Due to snowfall in winter and landslides and floods in summer, the villages around the Wakhan corridor (some of which lie at an altitude of over 3,000 meters) remain cut off for up to four months every year. Many villages along the Afghan-Pakistan border lack access to safe water supplies.  Residents, most often women, have to travel long distances over harsh mountain terrain to fetch water from rivers or unprotected sources.  Often the water is unclean, leading to sickness and disease in places with little or no access to health services.

In response, the Aga Khan Agency for Habitat (AKAH), with the support of the PATRIP Foundation, is constructing 15 climate resilient drinking water schemes, according to the Aga Khan Development Network (AKDN).

In Ners, a village in the Wakhan district of Badakhshan along the Chinese-Afghan-Pakistan border, AKAH constructed a water supply system that provides every home, as well as public facilities in the village, with a water tap.  Safe piped drinking water that meets WHO quality standards is provided year-round. AKAH began by designing and installing a protected, piped system that covered 6.5km from the water source to the village.  The scheme includes a drainage system designed to properly and safely drain water in the winter months and meet the particular geographic and climatic conditions of the village. 

Given the remoteness of the village, transporting construction supplies and materials was particularly complex, drawing on AKAH’s logistics and supply chain capabilities that were developed during the delivery of humanitarian aid in emergencies.  Recognizing the challenges of accessibility for repair and maintenance going forward, the project promotes local ownership and the skills needed to maintain the system.  AKAH also formed and trained a WASH Committee in the community to be responsible for maintenance and promote good hygiene and sanitation practices.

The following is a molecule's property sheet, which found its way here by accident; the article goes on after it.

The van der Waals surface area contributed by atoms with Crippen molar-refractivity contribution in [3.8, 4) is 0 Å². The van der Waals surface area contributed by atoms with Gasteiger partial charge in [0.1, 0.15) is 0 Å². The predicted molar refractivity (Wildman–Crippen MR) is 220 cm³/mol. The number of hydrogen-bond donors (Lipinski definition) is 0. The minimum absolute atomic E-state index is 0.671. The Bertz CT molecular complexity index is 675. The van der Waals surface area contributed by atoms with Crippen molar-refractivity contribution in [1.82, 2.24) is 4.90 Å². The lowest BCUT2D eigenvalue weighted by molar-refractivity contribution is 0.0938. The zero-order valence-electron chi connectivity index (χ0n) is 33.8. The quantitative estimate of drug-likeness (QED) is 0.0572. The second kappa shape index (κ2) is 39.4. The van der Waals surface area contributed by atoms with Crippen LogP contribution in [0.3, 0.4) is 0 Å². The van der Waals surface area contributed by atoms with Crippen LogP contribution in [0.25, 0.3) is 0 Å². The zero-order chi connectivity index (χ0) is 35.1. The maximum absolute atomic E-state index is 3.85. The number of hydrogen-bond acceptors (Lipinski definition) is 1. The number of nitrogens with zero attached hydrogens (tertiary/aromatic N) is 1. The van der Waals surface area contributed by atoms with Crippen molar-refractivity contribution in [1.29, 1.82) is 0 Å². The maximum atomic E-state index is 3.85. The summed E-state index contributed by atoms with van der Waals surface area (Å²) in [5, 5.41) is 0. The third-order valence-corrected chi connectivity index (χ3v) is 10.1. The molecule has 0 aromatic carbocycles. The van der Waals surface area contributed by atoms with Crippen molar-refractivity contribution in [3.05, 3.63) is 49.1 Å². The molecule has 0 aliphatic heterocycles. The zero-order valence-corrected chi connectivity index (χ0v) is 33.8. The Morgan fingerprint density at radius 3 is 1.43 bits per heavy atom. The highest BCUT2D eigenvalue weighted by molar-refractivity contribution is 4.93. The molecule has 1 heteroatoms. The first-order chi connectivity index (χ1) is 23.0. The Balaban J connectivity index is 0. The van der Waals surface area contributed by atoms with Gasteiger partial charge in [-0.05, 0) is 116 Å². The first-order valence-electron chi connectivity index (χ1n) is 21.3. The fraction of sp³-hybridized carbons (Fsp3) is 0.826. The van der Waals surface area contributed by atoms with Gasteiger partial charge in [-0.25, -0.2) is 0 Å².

The project, which was praised by the District Governor, was considered unique in the region.  The Ministry of Rural Rehabilitation and Development’s Provincial Coordinator concluded that “ultimately the water supply served to protect people of the village”. 

The Wakhan Corridor is a narrow strip of territory in Afghanistan, extending to China and separating Tajikistan from Pakistan and Kashmir.  The corridor, wedged between the Pamir Mountains to the north and the Karakoram Range to the south, is about 350 kilometers long and 13–65 kilometers wide.  From this high mountain valley the Panj and Pamir Rivers emerge and form the Amu Darya.  A trade route through the valley has been used by travelers going to and from East, South and Central Asia since antiquity.

Politically, the corridor is in the Wakhan District of Afghanistan's Badakhshan Province.